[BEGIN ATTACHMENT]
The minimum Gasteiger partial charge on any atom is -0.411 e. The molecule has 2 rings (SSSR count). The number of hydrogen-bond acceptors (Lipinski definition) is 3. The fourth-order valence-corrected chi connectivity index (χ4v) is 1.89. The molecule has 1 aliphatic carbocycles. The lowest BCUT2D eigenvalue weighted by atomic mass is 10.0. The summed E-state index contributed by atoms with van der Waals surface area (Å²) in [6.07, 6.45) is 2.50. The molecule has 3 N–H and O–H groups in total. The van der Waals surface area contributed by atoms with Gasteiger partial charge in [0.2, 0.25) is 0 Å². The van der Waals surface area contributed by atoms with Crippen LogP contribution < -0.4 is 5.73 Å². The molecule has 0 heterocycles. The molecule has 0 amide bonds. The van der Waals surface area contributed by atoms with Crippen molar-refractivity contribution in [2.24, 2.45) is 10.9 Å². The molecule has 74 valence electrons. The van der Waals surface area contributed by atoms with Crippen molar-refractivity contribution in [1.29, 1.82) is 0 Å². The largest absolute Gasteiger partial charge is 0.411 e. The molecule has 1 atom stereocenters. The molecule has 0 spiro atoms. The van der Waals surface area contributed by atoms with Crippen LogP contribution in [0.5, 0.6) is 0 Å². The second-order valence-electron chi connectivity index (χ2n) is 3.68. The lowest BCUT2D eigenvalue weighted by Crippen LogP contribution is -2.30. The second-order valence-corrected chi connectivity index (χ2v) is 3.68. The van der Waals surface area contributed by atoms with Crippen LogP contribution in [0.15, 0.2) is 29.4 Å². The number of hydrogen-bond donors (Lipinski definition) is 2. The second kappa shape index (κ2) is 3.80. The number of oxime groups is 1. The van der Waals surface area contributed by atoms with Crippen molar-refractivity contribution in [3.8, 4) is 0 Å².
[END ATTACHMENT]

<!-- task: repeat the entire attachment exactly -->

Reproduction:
The minimum Gasteiger partial charge on any atom is -0.411 e. The molecule has 2 rings (SSSR count). The number of hydrogen-bond acceptors (Lipinski definition) is 3. The fourth-order valence-corrected chi connectivity index (χ4v) is 1.89. The molecule has 1 aliphatic carbocycles. The lowest BCUT2D eigenvalue weighted by atomic mass is 10.0. The summed E-state index contributed by atoms with van der Waals surface area (Å²) in [6.07, 6.45) is 2.50. The molecule has 3 N–H and O–H groups in total. The van der Waals surface area contributed by atoms with Gasteiger partial charge in [0.2, 0.25) is 0 Å². The van der Waals surface area contributed by atoms with Crippen LogP contribution < -0.4 is 5.73 Å². The molecule has 0 heterocycles. The molecule has 0 amide bonds. The van der Waals surface area contributed by atoms with Crippen molar-refractivity contribution in [2.24, 2.45) is 10.9 Å². The molecule has 74 valence electrons. The van der Waals surface area contributed by atoms with Crippen molar-refractivity contribution in [1.29, 1.82) is 0 Å². The largest absolute Gasteiger partial charge is 0.411 e. The molecule has 1 atom stereocenters. The molecule has 0 spiro atoms. The van der Waals surface area contributed by atoms with Crippen LogP contribution in [0.5, 0.6) is 0 Å². The second-order valence-electron chi connectivity index (χ2n) is 3.68. The lowest BCUT2D eigenvalue weighted by Crippen LogP contribution is -2.30. The second-order valence-corrected chi connectivity index (χ2v) is 3.68. The van der Waals surface area contributed by atoms with Crippen LogP contribution in [0.15, 0.2) is 29.4 Å². The number of hydrogen-bond donors (Lipinski definition) is 2. The second kappa shape index (κ2) is 3.80. The number of oxime groups is 1. The van der Waals surface area contributed by atoms with Crippen molar-refractivity contribution in [3.8, 4) is 0 Å².